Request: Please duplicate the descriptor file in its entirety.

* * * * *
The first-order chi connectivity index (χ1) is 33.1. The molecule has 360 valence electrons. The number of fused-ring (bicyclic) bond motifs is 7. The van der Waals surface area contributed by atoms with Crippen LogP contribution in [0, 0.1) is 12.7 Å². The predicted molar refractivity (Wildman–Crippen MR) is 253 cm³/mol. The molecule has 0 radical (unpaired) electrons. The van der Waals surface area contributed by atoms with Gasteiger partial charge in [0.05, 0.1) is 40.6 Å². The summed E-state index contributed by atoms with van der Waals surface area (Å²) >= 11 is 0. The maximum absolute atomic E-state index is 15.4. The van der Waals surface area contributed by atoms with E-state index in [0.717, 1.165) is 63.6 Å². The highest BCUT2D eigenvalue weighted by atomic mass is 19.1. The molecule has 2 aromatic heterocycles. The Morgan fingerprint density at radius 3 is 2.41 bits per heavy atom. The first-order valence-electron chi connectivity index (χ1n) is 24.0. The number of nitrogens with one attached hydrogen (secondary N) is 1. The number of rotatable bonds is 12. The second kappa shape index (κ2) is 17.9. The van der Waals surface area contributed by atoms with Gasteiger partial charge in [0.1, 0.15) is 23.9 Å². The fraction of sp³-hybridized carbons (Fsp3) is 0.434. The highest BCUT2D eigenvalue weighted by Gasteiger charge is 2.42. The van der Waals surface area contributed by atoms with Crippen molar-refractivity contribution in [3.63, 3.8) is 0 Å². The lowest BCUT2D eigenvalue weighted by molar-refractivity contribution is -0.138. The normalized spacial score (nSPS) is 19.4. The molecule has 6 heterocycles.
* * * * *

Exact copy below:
The first-order chi connectivity index (χ1) is 33.1. The molecule has 360 valence electrons. The number of fused-ring (bicyclic) bond motifs is 7. The van der Waals surface area contributed by atoms with Crippen LogP contribution in [0, 0.1) is 12.7 Å². The predicted molar refractivity (Wildman–Crippen MR) is 253 cm³/mol. The molecule has 0 radical (unpaired) electrons. The van der Waals surface area contributed by atoms with Gasteiger partial charge in [0.05, 0.1) is 40.6 Å². The summed E-state index contributed by atoms with van der Waals surface area (Å²) >= 11 is 0. The maximum absolute atomic E-state index is 15.4. The van der Waals surface area contributed by atoms with E-state index in [0.717, 1.165) is 63.6 Å². The highest BCUT2D eigenvalue weighted by atomic mass is 19.1. The molecule has 2 aromatic heterocycles. The Morgan fingerprint density at radius 3 is 2.41 bits per heavy atom. The first-order valence-electron chi connectivity index (χ1n) is 24.0. The number of nitrogens with one attached hydrogen (secondary N) is 1. The number of rotatable bonds is 12. The second kappa shape index (κ2) is 17.9. The van der Waals surface area contributed by atoms with Gasteiger partial charge in [0.1, 0.15) is 23.9 Å². The fraction of sp³-hybridized carbons (Fsp3) is 0.434. The highest BCUT2D eigenvalue weighted by Gasteiger charge is 2.42. The van der Waals surface area contributed by atoms with Crippen molar-refractivity contribution in [3.63, 3.8) is 0 Å². The lowest BCUT2D eigenvalue weighted by molar-refractivity contribution is -0.138. The normalized spacial score (nSPS) is 19.4. The molecule has 6 heterocycles.